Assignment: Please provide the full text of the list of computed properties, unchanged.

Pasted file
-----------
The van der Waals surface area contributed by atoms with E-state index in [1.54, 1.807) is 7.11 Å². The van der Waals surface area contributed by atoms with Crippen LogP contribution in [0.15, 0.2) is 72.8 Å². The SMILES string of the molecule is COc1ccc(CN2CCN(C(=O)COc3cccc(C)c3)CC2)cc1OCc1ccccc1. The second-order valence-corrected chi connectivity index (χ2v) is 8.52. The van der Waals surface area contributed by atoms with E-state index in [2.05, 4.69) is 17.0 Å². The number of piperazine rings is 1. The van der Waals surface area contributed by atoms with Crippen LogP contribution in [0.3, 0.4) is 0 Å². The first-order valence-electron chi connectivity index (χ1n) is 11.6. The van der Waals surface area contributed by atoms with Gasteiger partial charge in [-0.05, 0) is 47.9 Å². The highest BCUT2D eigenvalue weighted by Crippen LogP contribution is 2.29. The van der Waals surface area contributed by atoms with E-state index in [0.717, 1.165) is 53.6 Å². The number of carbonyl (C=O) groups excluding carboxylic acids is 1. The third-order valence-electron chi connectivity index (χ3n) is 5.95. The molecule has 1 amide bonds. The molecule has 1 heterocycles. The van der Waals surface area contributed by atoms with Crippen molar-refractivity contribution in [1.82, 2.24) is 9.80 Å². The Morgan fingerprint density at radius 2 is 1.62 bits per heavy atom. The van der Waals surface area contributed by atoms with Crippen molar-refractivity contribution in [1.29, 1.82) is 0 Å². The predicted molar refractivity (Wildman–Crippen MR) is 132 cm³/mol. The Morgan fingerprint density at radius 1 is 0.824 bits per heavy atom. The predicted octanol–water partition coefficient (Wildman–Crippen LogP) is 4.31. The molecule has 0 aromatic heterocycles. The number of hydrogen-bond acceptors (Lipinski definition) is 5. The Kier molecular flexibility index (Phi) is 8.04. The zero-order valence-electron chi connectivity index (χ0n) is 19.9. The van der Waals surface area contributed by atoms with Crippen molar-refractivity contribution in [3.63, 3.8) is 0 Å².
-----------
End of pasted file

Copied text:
The van der Waals surface area contributed by atoms with E-state index in [1.54, 1.807) is 7.11 Å². The van der Waals surface area contributed by atoms with Crippen LogP contribution in [0.15, 0.2) is 72.8 Å². The SMILES string of the molecule is COc1ccc(CN2CCN(C(=O)COc3cccc(C)c3)CC2)cc1OCc1ccccc1. The second-order valence-corrected chi connectivity index (χ2v) is 8.52. The van der Waals surface area contributed by atoms with E-state index in [2.05, 4.69) is 17.0 Å². The number of piperazine rings is 1. The van der Waals surface area contributed by atoms with Crippen LogP contribution in [0.3, 0.4) is 0 Å². The first-order valence-electron chi connectivity index (χ1n) is 11.6. The van der Waals surface area contributed by atoms with Gasteiger partial charge in [-0.05, 0) is 47.9 Å². The highest BCUT2D eigenvalue weighted by Crippen LogP contribution is 2.29. The van der Waals surface area contributed by atoms with E-state index in [0.717, 1.165) is 53.6 Å². The number of carbonyl (C=O) groups excluding carboxylic acids is 1. The third-order valence-electron chi connectivity index (χ3n) is 5.95. The molecule has 1 amide bonds. The molecule has 1 heterocycles. The van der Waals surface area contributed by atoms with Crippen molar-refractivity contribution in [1.82, 2.24) is 9.80 Å². The Morgan fingerprint density at radius 2 is 1.62 bits per heavy atom. The van der Waals surface area contributed by atoms with Crippen molar-refractivity contribution in [1.29, 1.82) is 0 Å². The predicted molar refractivity (Wildman–Crippen MR) is 132 cm³/mol. The Morgan fingerprint density at radius 1 is 0.824 bits per heavy atom. The predicted octanol–water partition coefficient (Wildman–Crippen LogP) is 4.31. The molecule has 0 aromatic heterocycles. The number of hydrogen-bond acceptors (Lipinski definition) is 5. The Kier molecular flexibility index (Phi) is 8.04. The zero-order valence-electron chi connectivity index (χ0n) is 19.9. The van der Waals surface area contributed by atoms with Crippen molar-refractivity contribution in [3.63, 3.8) is 0 Å².